Smith’s big loves are champagne and Pinot Noir. “I love Pinot Noir because it’s so diverse depending on where it’s grown – in Burgundy, central Otago, Sonoma, it can have a totally different expression.” He pours me a glass of 2009 Three Sisters Vineyard Pinot Noir from Marcassin in Sonoma, California ($200, from wine.com). “This was one of the first wines I had at The Clove and it made a huge impression on me. It’s juicy, super-ripe, with hints of chocolate – and a long wave goodbye.”
But his favourite part of the job is taking guests off the beaten track. He opens a wax-topped bottle of Chardonnay/Pinot Blanc from alterno English winery Tillingham – it has the zestiness of grapefruit peel, and a lipsmacking saline finish (£32, from tillingham.com). “I love the fact that Ben [Walgate] isn’t being held back. He’s ageing in clay pots – or qvevri – in the ground like in Georgia, and making skin-contact wines and pét-nat rosés. He’s having fun. And his labels are simple but so elegant.”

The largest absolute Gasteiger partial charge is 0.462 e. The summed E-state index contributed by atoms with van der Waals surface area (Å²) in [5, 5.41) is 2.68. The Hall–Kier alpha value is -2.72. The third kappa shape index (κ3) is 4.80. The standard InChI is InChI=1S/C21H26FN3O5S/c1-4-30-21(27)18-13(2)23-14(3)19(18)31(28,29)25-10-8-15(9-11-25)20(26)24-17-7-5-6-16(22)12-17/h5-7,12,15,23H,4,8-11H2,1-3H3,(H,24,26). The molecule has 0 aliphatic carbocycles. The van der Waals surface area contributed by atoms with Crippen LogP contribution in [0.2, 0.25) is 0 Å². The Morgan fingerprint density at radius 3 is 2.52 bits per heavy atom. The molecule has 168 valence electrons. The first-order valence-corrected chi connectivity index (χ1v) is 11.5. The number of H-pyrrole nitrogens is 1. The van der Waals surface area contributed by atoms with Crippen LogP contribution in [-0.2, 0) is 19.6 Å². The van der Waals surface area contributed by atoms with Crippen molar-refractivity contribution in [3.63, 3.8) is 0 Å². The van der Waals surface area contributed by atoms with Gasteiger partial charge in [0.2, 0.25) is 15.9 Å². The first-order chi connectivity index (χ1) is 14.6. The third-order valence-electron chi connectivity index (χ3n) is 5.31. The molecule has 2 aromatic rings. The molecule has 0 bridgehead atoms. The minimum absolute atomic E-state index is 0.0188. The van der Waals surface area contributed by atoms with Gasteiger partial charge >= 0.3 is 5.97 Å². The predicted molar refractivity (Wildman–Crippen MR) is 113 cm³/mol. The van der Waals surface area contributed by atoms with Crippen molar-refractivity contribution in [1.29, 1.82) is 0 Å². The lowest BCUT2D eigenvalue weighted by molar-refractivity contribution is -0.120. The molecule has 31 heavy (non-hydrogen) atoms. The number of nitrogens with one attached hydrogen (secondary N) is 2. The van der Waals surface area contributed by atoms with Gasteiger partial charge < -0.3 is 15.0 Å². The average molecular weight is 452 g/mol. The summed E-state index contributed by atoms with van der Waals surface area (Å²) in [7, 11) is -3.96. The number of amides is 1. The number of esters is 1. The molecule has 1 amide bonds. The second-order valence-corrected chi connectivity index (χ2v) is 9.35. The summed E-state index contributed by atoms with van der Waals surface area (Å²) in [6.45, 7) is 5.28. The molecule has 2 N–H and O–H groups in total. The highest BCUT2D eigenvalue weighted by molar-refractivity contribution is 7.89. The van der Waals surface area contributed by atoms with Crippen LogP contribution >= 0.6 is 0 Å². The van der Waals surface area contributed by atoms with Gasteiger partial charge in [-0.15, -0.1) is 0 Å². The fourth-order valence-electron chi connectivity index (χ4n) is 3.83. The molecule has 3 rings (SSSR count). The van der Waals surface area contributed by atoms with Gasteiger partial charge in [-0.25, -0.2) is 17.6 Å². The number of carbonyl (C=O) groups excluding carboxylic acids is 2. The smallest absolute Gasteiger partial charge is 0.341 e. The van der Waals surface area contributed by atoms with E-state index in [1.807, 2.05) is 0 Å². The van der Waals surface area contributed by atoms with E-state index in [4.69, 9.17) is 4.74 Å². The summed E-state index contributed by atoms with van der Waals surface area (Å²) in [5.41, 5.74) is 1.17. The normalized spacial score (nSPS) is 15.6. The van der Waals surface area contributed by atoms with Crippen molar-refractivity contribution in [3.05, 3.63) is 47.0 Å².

Smith also thinks the wines of Portugal are “very under-appreciated”. He tips Filipa Pato, a low-intervention winery championing lesser-known, indigenous grape varieties. “Their philosophy is ‘wine without make-up’, which I really like.”
I’m a little sad to learn that Smith has never rapped the wine list at The Clove Club – “when I’m on duty I’m very much in Dominic mode”. But at times his two lives have come hairily close. “I once finished a Clove shift at midnight, changed out of my suit, then went and did a set with Sigma at Ministry of Sound until 3.30am. That was pretty crazy.”
Under normal circumstances, Smith would be out on the road this month promoting his new album Playing in the Dark. Co-written and performed with DRS, it features a roll-call of guest producers, including Roni Size, who bring a kaleidoscope of sonic textures to the 16 tracks. For the time being though, Covid-19 has put paid to any touring.
Instead, he and Daniel Willis have cooked up a wine and music side project they’re calling Grand Kru Soundsystem. Details are still sketchy, but with those two on board, one thing’s sure: they’re going to have one hell of a rider.
Playing in the Dark is out now on Hospital Records, hospitalrecords.com